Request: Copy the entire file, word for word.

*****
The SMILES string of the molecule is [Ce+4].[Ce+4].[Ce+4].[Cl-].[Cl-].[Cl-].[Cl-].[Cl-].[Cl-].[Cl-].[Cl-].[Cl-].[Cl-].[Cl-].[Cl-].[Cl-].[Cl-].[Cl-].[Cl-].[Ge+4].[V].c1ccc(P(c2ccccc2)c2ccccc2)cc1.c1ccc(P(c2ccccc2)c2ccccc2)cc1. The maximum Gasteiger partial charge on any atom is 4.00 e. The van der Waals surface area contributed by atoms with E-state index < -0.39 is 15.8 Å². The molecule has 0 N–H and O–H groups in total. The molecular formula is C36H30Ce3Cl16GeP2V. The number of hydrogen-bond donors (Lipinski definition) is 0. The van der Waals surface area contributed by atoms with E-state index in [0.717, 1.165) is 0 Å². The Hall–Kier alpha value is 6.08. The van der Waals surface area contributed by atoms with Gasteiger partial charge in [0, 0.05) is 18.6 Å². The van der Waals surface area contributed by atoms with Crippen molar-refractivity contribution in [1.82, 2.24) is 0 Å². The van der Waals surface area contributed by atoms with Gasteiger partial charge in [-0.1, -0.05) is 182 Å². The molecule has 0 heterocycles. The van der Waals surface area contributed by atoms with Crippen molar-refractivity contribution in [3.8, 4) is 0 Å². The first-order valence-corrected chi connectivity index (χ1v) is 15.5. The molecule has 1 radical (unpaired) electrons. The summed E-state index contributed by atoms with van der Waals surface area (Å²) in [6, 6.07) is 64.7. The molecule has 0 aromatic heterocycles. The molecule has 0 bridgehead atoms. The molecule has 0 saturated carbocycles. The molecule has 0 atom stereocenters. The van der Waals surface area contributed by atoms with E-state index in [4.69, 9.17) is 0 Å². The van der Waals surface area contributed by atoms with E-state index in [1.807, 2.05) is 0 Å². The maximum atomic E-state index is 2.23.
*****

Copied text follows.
The SMILES string of the molecule is [Ce+4].[Ce+4].[Ce+4].[Cl-].[Cl-].[Cl-].[Cl-].[Cl-].[Cl-].[Cl-].[Cl-].[Cl-].[Cl-].[Cl-].[Cl-].[Cl-].[Cl-].[Cl-].[Cl-].[Ge+4].[V].c1ccc(P(c2ccccc2)c2ccccc2)cc1.c1ccc(P(c2ccccc2)c2ccccc2)cc1. The maximum Gasteiger partial charge on any atom is 4.00 e. The van der Waals surface area contributed by atoms with E-state index < -0.39 is 15.8 Å². The molecule has 0 N–H and O–H groups in total. The molecular formula is C36H30Ce3Cl16GeP2V. The number of hydrogen-bond donors (Lipinski definition) is 0. The van der Waals surface area contributed by atoms with E-state index in [0.717, 1.165) is 0 Å². The Hall–Kier alpha value is 6.08. The van der Waals surface area contributed by atoms with Gasteiger partial charge in [0, 0.05) is 18.6 Å². The van der Waals surface area contributed by atoms with Crippen molar-refractivity contribution in [1.82, 2.24) is 0 Å². The van der Waals surface area contributed by atoms with Gasteiger partial charge in [-0.1, -0.05) is 182 Å². The molecule has 0 heterocycles. The van der Waals surface area contributed by atoms with Crippen molar-refractivity contribution in [3.8, 4) is 0 Å². The first-order valence-corrected chi connectivity index (χ1v) is 15.5. The molecule has 1 radical (unpaired) electrons. The summed E-state index contributed by atoms with van der Waals surface area (Å²) in [6, 6.07) is 64.7. The molecule has 0 aromatic heterocycles. The molecule has 0 bridgehead atoms. The molecule has 0 saturated carbocycles. The molecule has 0 atom stereocenters. The van der Waals surface area contributed by atoms with E-state index in [4.69, 9.17) is 0 Å². The van der Waals surface area contributed by atoms with E-state index in [1.807, 2.05) is 0 Å². The maximum atomic E-state index is 2.23.